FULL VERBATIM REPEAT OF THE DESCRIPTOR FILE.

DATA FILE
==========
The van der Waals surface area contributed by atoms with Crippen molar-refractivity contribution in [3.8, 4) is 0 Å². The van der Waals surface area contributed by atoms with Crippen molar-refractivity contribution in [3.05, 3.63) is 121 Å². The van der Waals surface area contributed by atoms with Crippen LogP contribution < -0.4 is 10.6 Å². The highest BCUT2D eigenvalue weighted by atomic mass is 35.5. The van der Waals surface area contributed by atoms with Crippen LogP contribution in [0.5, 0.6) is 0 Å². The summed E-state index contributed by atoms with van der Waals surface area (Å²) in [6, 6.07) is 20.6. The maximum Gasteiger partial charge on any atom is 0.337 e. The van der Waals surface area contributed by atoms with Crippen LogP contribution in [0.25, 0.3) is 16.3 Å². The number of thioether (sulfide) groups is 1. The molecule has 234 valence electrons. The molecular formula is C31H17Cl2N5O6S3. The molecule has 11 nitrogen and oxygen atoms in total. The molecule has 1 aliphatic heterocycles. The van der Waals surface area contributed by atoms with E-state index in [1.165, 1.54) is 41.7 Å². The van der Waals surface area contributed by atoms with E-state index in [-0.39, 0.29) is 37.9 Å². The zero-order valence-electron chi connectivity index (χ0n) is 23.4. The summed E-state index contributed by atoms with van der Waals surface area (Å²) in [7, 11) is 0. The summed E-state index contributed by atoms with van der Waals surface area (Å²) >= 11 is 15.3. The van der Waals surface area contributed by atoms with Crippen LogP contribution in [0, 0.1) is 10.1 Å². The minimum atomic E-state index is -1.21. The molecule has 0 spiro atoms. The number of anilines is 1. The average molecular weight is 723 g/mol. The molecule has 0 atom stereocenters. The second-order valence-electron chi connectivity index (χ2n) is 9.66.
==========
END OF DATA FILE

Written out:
The van der Waals surface area contributed by atoms with Crippen molar-refractivity contribution in [3.8, 4) is 0 Å². The van der Waals surface area contributed by atoms with Crippen molar-refractivity contribution in [3.05, 3.63) is 121 Å². The van der Waals surface area contributed by atoms with Crippen LogP contribution < -0.4 is 10.6 Å². The highest BCUT2D eigenvalue weighted by atomic mass is 35.5. The van der Waals surface area contributed by atoms with Crippen LogP contribution in [0.5, 0.6) is 0 Å². The summed E-state index contributed by atoms with van der Waals surface area (Å²) in [6, 6.07) is 20.6. The maximum Gasteiger partial charge on any atom is 0.337 e. The van der Waals surface area contributed by atoms with Crippen LogP contribution in [0.25, 0.3) is 16.3 Å². The number of thioether (sulfide) groups is 1. The molecule has 234 valence electrons. The molecular formula is C31H17Cl2N5O6S3. The molecule has 11 nitrogen and oxygen atoms in total. The molecule has 1 aliphatic heterocycles. The van der Waals surface area contributed by atoms with E-state index in [1.165, 1.54) is 41.7 Å². The van der Waals surface area contributed by atoms with E-state index in [-0.39, 0.29) is 37.9 Å². The zero-order valence-electron chi connectivity index (χ0n) is 23.4. The summed E-state index contributed by atoms with van der Waals surface area (Å²) in [7, 11) is 0. The summed E-state index contributed by atoms with van der Waals surface area (Å²) >= 11 is 15.3. The van der Waals surface area contributed by atoms with Crippen LogP contribution in [0, 0.1) is 10.1 Å². The minimum atomic E-state index is -1.21. The molecule has 0 spiro atoms. The number of anilines is 1. The average molecular weight is 723 g/mol. The molecule has 0 atom stereocenters. The second-order valence-electron chi connectivity index (χ2n) is 9.66.